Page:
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Copa America Centenario Could Be a Game Changer

What would happen if the best teams in South America, Central America, and North America played a massive, high-profile soccer tournament in the U.S.? It looks as though we're going to find out.
BY Brian Sciaretta Posted
April 30, 2014
3:34 PM
ON THURSDAY THE SOCCER federations representing South, Central, and North America—CONCACAF and CONMEBOL—are expected to hold a joint press conference to announce the soccer world's worst-kept secret: In 2016 the United States will host a combined Copa America/Gold Cup tournament called the Copa America Centenario.

Just imagine: The United States playing Brazil in front of 100,000 fans at the Rose Bowl. Argentina vs. Mexico in the Meadowlands. Uruguay vs. Costa Rica. Luis Suarez, Neymar, Michael Bradley, Lionel Messi, and other stars battling for multi-continental bragging rights. It's going to be awesome.


According to unofficial reports, this is to be a one-off event celebrating the centennial of the Copa America. Money, however, talks and if this tournament delivers at the box office, don't be surprised if Copa America Centenario becomes a recurring phenomenon.

The truth is that both CONCACAF and CONMEBOL have something to gain. The Copa America is a prestigious tournament but it has at times been a flawed tournament. Guest teams are always needed and the quality of the tournament usually depends on the quality of the hosts. In 1999, Uruguay sent a youth team to the tournament, diluting the quality of play. The 2001 tournament in Colombia was a disaster as Argentina withdrew because of death threats and many teams did not send their best players.

In 2007, the United States was invited to the Copa America but could not send its best team because clubs are not obligated to release players for national teams participating as in the tournament as guests. For similar reasons, Mexico recently sent a U-22 team to the tournament.

The Gold Cup, of course, is a two-team race between the United States and Mexico. Until recently the tournament had only been taken seriously in years when the champion would be awarded a Confederations Cup berth. Now the winners of both Gold Cups in a cycle will have a playoff to determine who advances to the Confederations Cup.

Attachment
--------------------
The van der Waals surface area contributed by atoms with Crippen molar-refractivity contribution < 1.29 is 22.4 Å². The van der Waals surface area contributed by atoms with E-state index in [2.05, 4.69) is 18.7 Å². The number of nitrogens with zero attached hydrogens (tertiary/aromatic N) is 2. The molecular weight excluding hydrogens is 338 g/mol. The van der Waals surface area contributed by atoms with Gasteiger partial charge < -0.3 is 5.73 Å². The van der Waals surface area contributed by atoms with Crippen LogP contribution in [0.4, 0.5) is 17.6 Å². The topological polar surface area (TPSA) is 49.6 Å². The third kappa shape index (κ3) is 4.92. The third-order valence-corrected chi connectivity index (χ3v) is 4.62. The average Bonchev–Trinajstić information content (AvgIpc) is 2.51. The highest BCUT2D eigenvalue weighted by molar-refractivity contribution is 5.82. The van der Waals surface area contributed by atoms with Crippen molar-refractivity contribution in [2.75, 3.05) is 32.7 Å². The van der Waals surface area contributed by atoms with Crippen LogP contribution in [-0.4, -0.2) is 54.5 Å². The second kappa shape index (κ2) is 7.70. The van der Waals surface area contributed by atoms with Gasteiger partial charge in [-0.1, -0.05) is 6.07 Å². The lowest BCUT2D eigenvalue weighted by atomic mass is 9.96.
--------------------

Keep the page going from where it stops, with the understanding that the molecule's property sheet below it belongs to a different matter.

In other words, it is a confusing process. But the Gold Cup always had the benefit of first-rate stadiums, big crowds for most teams, and big media. The infrastructure in the United States is ideal for "mega" events and many visiting countries reap the benefits of crowds, coverage, and support—not just the United States national team.

Combining the Copa America and the Gold Cup eliminates the problems of each tournament while enhancing their respective strengths. Most importantly, it creates a tournament with the sort of scale and star power that could compete with The European Championships.

First of all, having the tournament in the United States provides the tournament with first-class venues in the world’s largest media market. While people wonder if the United States is a soccer country, the truth is that soccer in the United States is a huge business. How many national teams would fill huge stadiums in the United States for a major tournament? Argentina, Brazil, Mexico, Colombia, and the United States would all fill NFL stadiums for this tournament. Honduras and the other South American countries would also do very well depending on the city.

Second of all, by unifying the tournament, guest teams would not be needed and clubs would be required to release their best players. The 2016 debut of Copa America Centernario will give a strong indication as to this tournament’s potential but having this tournament regularly (and frequently in the United States) could help create the most significant and high-profile non-European soccer tournament.

From the perspective of the United States national team, this new venture would provide much-needed competition outside of what is still a weak CONCACAF federation. Outside of the World Cup, the U.S. is often hard-pressed to find top-level competition. The Confederations Cup is a possibility but qualifying is never a sure thing. Friendlies often lack competitiveness, and with Europe creating the new Nations League, friendlies against European teams will be harder to come by. Therefore, a growing alliance with CONMEBOL seems like smart strategy.

Either way, 2016 is shaping up to be a fantastic year for soccer in the Americas, what with the 2016 Olympics in Rio and now Copa America Centenario expected in the United States. It will give this side of the Atlantic a chance to flex its muscles. And if it marks the start of a regular tournament, it could be truly groundbreaking.

What are your thoughts on Copa America Centenario? Excited? Suspicious? Share your take below.

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